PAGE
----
Full automation of the budget cycle dramatically improves budget execution, enabling governments to deliver improved results.
Public Financial Management (PFM) is budget driven. The budget represents the legal embodiment of government intentions. Government organizations utilize software applications to manage the budget cycle and over the last few years we have seen a trend towards unified and integrated PFM systems. Today governments have to have the entire budget cycle covered by their Integrated Financial Management Information System (IFMIS) if they hope to meet their PFM objectives.
How FreeBalance’s GRP Supports the Budget Cycle
- Linking budget and accounting processes to ensure that expenditures seamlessly match the budget law
- Identifying outcomes from previous fiscal years to improve results for the current year
- Integrating forecasts, trends and commitments to improve the use of cash and investments
- Determining key performance indicators to enable improved budget execution
What is a Budget Cycle?
The budget cycle consists of three main stages:
- Budget Preparation or Formulation where government objectives are translated into budgets and appropriations. The budget preparation process includes comparisons with previous year budgets, actuals and outcomes. Multiple year budgets are typically prepared because many initiatives and programs require many years before results can be effectively measured. There is often multiple budget proposals prior to legislative approval and the creation of the Budget Law.
- Budget Execution represents public financial management functions that are budget-centric and are not accounted in traditional accounting. This includes up to two levels of commitments or encumbrances that sets aside funds from the budget. It also includes adjusting budgets to reflect macroeconomic changes, cash availability, forecasted budget variance and unexpected needs. Budget funds are transferred based on government legal requirements.
- Financial Management and Reporting represents the public financial management functions that are typically supported by traditional private sector accounting. Revenue and expenditures are accounted for in the appropriate ledgers. Revenue and Expenditures are accrued if the government is using a form of accrual accounting. Government cheques and electronic funds transfers are supported.
Important Budget Functions Often Missing from Government Systems
Some elements of the budget cycle are typically not automated or fully supported in ERP government systems. However, as FreeBalance’s GRP system is designed specifically for government, all of these elements are included in the FreeBalance Accountability Suite™.
Aid management is often not integrated within the budget preparation, execution or management systems. This means that for many governments that receive partner funds and intergovernmental transfers, these amounts are not accounted for in the IFMIS in any way. This restricts the government’s ability to effectively plan, especially if there is overlap in programs. It also prevents the government from effectively measuring the outcomes and contravenes the conditions attached to these funds.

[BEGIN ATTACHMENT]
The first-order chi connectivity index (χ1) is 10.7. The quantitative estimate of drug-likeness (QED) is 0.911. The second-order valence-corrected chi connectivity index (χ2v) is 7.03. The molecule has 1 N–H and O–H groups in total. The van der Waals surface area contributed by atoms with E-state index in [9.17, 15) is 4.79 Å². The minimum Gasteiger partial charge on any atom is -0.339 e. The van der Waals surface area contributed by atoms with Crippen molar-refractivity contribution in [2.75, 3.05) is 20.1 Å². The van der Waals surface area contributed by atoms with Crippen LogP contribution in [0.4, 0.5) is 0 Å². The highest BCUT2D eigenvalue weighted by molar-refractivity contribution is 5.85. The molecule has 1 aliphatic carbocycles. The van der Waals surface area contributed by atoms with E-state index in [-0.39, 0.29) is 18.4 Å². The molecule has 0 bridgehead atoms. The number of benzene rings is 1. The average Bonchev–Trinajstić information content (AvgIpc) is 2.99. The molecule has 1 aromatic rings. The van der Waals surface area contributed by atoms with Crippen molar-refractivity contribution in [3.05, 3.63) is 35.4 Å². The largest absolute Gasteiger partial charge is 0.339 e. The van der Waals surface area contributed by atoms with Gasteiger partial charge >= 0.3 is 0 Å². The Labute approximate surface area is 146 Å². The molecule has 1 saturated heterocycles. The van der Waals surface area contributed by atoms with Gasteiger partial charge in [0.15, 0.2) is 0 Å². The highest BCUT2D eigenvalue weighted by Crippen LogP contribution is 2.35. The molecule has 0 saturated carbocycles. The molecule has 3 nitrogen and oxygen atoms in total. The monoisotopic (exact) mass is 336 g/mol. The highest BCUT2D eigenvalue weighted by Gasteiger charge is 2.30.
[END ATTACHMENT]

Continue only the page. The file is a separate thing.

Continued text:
Forecasting budget variances and running scenarios is often relegated to spreadsheet applications relying on data exporting. Expected budget variances should be presented to IFMIS users in real-time to enable improved decision-making. Scenario planning to determine the affect of currency exchanges, prices for common goods or changes to union collective agreements should be built into the system from budget preparation through execution.
Commitments and Obligations
Commitments and obligations are sometimes not supported in government systems. A commitment (or soft commitment or pre-encumbrance) is used to identify the beginning of an expenditure cycle such as when a purchase requisition is produced. An obligation (or hard commitment or encumbrance) is used to identify when the government has entered into a contractual agreement such as the issuing of a purchase order. Governments that track both steps can better forecast budget variances and cash requirements.
Cash and Debt Management Systems
Cash and debt management systems are often not integrated within the IFMIS. This prevents governments from using cash effectively to generate interest. It prevents governments from effectively tracking debt obligations and adjusting budgets.
Revenue and Expenditure Subsystems
Revenue and expenditure subsystems are often not integrated. Governments can be faced with lower revenue from taxation than planned. This requires budgetary adjustments to reflect budget deficit rules and cash requirements.
Extra Budgetary and Parastatal Revenue
Extra budgetary and parastatal revenue and expenditures are often not integrated with government financial information. The government may not have budget control over all entities or budget centres. Nevertheless, the government may benefit from revenue collected, is obligated to make up budget shortfalls or is subject for conditions from external partners.
Automating the Entire Budget Cycle Supports Decision Making
Government organizations are moving to the full support of the entire budget cycle. Full automation of the budget cycle provides necessary information to decision-makers. It enables comparing across multiple years and among governments and dramatically improves budget execution, enabling governments to deliver improved results.